This takes time. And if often takes words from experts to get you through the dark spots.

What I’ve learned:

  • We must live with imperfection and failure.
  • We will all experience moments of doubt, hurt, and pain. It’s what we do with those times that will push us through to the other side.
  • Knowledge of how the mind works is essential.
  • We can only release shame when we become vulnerable and share our stories.
  • Focusing on breath solves many problems.
  • I really can’t change the past; I can create a future that heals my heart.

I love this Brene Brown quote: “Stillness is not about focusing on nothingness; it’s about creating a clearing. It’s opening up an emotionally clutter-free space and allowing ourselves to feel and think and dream and question.”

Ten years ago, the walls I had erected to protect me started to crumble. I’ve learned those walls had to go. When we are kind to ourselves, we open up fields and forests of relationships that can grow. Start by forgiving yourself and see what happens.

Self-Esteem or Self-Compassion?

I’ve spent the better part of the last two years studying self-compassion. In this podcast, Laurie Santos talks to Kristin Neff about why self-compassion is so important. Don’t let the term self-love or self-compassion bother you (I had to work through that, too). But know it is key to having a “fierce tenderness” about the world as you move through it.

Self-esteem in itself is good, but not if it comes at the expense of perfectionism, fear of failure, and an inability to function (all possible). Self-compassion, on the other hand, means to know that we recognize our common humanity, that we all make mistakes, and that we can recognize suffering but move on from it. We must limit self-criticism and embrace a tenderness toward ourselves. Really, it works!

The podcast is worth listening to as Kristen shares her own challenges with being compassionate toward herself as she raised her autistic child.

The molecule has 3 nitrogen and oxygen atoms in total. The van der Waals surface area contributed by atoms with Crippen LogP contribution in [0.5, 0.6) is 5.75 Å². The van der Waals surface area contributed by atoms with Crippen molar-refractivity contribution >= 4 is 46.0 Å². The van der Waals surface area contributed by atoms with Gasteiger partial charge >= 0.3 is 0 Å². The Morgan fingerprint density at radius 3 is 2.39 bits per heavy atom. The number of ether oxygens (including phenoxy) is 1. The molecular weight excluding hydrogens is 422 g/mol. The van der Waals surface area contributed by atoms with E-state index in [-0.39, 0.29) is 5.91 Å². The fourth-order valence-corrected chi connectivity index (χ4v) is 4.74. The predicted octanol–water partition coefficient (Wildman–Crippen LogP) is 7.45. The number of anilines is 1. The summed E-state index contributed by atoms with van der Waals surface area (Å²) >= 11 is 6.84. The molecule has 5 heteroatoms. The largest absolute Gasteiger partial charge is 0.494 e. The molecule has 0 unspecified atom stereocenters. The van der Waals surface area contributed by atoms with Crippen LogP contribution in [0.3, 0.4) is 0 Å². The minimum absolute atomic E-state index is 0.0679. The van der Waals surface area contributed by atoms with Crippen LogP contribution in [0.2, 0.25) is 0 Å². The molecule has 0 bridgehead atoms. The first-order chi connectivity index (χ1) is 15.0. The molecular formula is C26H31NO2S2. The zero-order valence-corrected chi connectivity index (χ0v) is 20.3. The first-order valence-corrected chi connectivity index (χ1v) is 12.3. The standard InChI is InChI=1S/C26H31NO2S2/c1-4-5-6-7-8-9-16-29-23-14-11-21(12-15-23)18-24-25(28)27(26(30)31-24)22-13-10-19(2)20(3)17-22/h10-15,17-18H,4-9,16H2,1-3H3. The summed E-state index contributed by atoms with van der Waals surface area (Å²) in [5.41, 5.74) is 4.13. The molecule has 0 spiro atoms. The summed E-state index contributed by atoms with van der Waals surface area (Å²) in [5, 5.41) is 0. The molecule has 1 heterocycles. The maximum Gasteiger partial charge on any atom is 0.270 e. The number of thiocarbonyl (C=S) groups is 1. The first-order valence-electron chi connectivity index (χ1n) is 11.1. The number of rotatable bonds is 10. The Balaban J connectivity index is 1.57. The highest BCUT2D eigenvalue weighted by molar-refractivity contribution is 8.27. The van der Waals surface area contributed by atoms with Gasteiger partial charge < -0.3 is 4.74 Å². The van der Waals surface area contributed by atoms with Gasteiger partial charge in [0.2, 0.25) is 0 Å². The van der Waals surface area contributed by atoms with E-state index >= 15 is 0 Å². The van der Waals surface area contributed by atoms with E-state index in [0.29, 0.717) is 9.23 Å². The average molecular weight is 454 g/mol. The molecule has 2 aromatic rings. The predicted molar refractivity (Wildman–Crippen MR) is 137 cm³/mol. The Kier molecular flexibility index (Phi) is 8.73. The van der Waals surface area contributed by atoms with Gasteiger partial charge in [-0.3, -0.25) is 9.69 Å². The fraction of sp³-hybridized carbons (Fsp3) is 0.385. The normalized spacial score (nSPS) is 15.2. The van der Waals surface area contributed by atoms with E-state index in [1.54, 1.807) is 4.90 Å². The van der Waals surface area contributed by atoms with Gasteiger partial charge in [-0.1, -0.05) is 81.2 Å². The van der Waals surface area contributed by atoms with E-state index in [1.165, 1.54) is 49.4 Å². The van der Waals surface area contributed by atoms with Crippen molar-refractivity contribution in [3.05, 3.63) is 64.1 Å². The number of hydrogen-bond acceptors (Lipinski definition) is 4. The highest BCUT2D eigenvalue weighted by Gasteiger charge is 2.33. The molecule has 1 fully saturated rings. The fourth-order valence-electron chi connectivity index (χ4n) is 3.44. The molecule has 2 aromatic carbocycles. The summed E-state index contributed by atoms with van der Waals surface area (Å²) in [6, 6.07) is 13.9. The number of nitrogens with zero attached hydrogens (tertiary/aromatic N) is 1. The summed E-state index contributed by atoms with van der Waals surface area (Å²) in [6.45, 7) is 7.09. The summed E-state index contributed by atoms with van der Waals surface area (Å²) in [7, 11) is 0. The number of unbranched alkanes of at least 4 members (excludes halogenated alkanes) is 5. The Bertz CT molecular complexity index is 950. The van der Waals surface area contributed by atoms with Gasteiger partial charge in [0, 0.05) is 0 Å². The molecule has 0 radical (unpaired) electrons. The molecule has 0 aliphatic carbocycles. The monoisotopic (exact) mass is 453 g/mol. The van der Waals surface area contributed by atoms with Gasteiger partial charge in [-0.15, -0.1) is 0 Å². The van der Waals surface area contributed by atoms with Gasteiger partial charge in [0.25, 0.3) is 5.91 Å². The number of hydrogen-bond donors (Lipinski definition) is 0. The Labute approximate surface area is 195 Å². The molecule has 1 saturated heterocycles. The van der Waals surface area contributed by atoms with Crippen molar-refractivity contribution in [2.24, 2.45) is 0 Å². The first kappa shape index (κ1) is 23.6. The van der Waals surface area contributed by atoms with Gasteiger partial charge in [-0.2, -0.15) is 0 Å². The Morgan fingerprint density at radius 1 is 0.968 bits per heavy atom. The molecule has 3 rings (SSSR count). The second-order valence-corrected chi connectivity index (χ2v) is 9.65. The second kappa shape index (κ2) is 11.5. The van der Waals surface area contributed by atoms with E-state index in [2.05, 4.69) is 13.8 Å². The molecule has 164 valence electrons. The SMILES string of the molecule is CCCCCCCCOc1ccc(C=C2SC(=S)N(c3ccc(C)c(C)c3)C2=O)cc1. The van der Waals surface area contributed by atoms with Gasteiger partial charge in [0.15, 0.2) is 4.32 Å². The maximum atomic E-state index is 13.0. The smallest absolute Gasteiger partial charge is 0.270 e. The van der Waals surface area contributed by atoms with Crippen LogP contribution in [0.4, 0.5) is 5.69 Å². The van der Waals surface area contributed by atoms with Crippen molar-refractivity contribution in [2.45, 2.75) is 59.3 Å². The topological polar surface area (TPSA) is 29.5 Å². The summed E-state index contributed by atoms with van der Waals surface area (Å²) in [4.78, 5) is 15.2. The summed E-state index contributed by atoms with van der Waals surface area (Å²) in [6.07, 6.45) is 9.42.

“Painful feelings are, by their very nature, temporary. They will weaken over time as long as we don’t prolong or amplify them through resistance or avoidance. The only way to eventually free ourselves from debilitating pain, therefore, is to be with it as it is. The only way out is through.”

Kristin Neff

Well, hello there new year

I read once that you should find a few things that are treats, things you love, to boost your spirits. So, in addition to capturing morning sunrises, I’ve discovered these:

  • podcasts while I walk (Ten Percent Happier, Untangle, Routines and Ruts, Hurry Slowly, Unlocking Us, Everything Happens and more… (they help me walk longer)
  • a warm really, fuzzy lap blanket that I crawl under to read or watch netflix. I mean, it’s so fuzzy I rub my hands over it constantly- it’s like a fake fur. And it’s blue!
  • hot chocolate in the morning around 10 am (not too late to cause stomach issues but a kind of a boost to keep me going)
  • a bath with lavender oil
  • white flickering fake candles on timers all over the house

I can’t tell you how these simple changes have improved my life. They are not things to be earned but ways to give myself a moment of comfort – just because.

“Have patience with all things. But, first of all with yourself.”

― Francis de Sales